One of Europe’s most anticipated art museums, the Atlantic Museum, has finally been completed and is now open for the public.
It’s Europe’s first underwater museums and so visitors would have to bring a snorkel.
Europe’s first underwater museum, the Museo Atlantico, or the Atlantic Museum, is finally open for the public.
The Museo Atlantico is located in the Canary Islands just off the coast of Lanzarote. It displays more than 300 human sculptures, designed by Jason deCaires Taylor.
All sculptures are submerged 15 meters underwater on the ocean floor of Las Colorados bay, therefore only available for viewing by either scuba diving or snorkeling.
The project has taken three years to be finished. The museum shows an artificial reef, a breeding site for various fish and plants. It aims to show an interplay between art and nature.
The museum originally opened in March 2016. However, it is now finally complete with all its sculptures underwater.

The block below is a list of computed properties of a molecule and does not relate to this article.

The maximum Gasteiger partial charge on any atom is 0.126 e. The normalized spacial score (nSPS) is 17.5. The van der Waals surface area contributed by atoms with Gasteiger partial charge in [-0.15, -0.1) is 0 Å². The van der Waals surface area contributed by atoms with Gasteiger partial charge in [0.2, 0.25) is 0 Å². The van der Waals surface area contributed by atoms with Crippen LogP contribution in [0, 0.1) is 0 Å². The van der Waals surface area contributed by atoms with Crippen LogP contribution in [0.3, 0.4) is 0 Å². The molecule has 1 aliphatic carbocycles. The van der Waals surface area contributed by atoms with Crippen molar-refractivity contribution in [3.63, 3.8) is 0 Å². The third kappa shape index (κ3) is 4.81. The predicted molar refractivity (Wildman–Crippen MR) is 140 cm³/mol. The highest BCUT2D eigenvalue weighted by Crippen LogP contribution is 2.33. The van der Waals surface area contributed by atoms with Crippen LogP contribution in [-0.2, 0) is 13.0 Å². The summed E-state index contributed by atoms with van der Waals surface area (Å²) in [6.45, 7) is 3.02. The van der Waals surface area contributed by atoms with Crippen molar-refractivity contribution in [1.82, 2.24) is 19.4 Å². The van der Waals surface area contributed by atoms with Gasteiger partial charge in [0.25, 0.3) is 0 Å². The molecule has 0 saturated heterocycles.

“The whole idea was for it to become a portal to another world” Mr deCaires Taylor told CNN. “I want it to inspire people to understand more about our oceans and the threats facing them.”
The Artist’s Message
The British eco-artist and graduate of University of the Arts, Jason deCaires Taylor, has also worked on similar underwater projects, including the first underwater sculpture park in the world, located in Grenada.
According to the artist, the museum is supposed to draw attention to global issues such as climate change, conservation and migration. The artist grouped different sculptures together.
The largest piece, called “Crossing the Rubicon” is a group of 40 people walking blindly towards a gateway. Some of these people are taking selfies, others focused on their phones. The piece is supposed to display the human attitude towards climate change.